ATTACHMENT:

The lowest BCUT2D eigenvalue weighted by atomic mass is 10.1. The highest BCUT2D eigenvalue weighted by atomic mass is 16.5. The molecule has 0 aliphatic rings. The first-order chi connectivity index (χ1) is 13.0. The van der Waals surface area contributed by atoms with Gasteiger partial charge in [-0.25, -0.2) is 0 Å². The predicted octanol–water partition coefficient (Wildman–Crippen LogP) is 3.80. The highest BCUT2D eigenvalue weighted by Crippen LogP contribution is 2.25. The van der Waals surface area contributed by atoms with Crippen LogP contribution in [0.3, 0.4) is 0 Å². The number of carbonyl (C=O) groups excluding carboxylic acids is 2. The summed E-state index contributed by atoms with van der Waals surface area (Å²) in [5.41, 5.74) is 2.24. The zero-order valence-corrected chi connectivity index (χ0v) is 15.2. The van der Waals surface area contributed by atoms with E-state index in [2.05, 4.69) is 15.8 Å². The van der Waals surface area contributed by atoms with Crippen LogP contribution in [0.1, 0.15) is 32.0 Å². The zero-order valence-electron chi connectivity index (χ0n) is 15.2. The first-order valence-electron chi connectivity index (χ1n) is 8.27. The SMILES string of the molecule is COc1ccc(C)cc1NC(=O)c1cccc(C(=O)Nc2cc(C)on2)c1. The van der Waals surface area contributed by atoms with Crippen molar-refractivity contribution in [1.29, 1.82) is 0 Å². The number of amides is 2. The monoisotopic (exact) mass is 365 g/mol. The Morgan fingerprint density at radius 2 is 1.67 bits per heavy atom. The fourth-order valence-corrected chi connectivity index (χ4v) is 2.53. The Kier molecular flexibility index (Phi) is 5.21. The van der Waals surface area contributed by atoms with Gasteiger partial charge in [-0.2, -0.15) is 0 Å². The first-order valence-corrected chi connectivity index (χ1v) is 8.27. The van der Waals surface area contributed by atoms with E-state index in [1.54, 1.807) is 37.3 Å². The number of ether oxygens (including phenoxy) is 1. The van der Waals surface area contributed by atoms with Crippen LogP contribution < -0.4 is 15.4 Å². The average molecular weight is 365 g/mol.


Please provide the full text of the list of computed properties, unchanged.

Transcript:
The lowest BCUT2D eigenvalue weighted by atomic mass is 10.1. The highest BCUT2D eigenvalue weighted by atomic mass is 16.5. The molecule has 0 aliphatic rings. The first-order chi connectivity index (χ1) is 13.0. The van der Waals surface area contributed by atoms with Gasteiger partial charge in [-0.25, -0.2) is 0 Å². The predicted octanol–water partition coefficient (Wildman–Crippen LogP) is 3.80. The highest BCUT2D eigenvalue weighted by Crippen LogP contribution is 2.25. The van der Waals surface area contributed by atoms with Crippen LogP contribution in [0.3, 0.4) is 0 Å². The number of carbonyl (C=O) groups excluding carboxylic acids is 2. The summed E-state index contributed by atoms with van der Waals surface area (Å²) in [5.41, 5.74) is 2.24. The zero-order valence-corrected chi connectivity index (χ0v) is 15.2. The van der Waals surface area contributed by atoms with E-state index in [2.05, 4.69) is 15.8 Å². The van der Waals surface area contributed by atoms with Crippen LogP contribution in [0.1, 0.15) is 32.0 Å². The zero-order valence-electron chi connectivity index (χ0n) is 15.2. The first-order valence-electron chi connectivity index (χ1n) is 8.27. The SMILES string of the molecule is COc1ccc(C)cc1NC(=O)c1cccc(C(=O)Nc2cc(C)on2)c1. The van der Waals surface area contributed by atoms with Crippen molar-refractivity contribution in [1.29, 1.82) is 0 Å². The number of amides is 2. The monoisotopic (exact) mass is 365 g/mol. The Morgan fingerprint density at radius 2 is 1.67 bits per heavy atom. The fourth-order valence-corrected chi connectivity index (χ4v) is 2.53. The Kier molecular flexibility index (Phi) is 5.21. The van der Waals surface area contributed by atoms with Gasteiger partial charge in [-0.2, -0.15) is 0 Å². The first-order valence-corrected chi connectivity index (χ1v) is 8.27. The van der Waals surface area contributed by atoms with E-state index in [1.54, 1.807) is 37.3 Å². The number of ether oxygens (including phenoxy) is 1. The van der Waals surface area contributed by atoms with Crippen LogP contribution < -0.4 is 15.4 Å². The average molecular weight is 365 g/mol.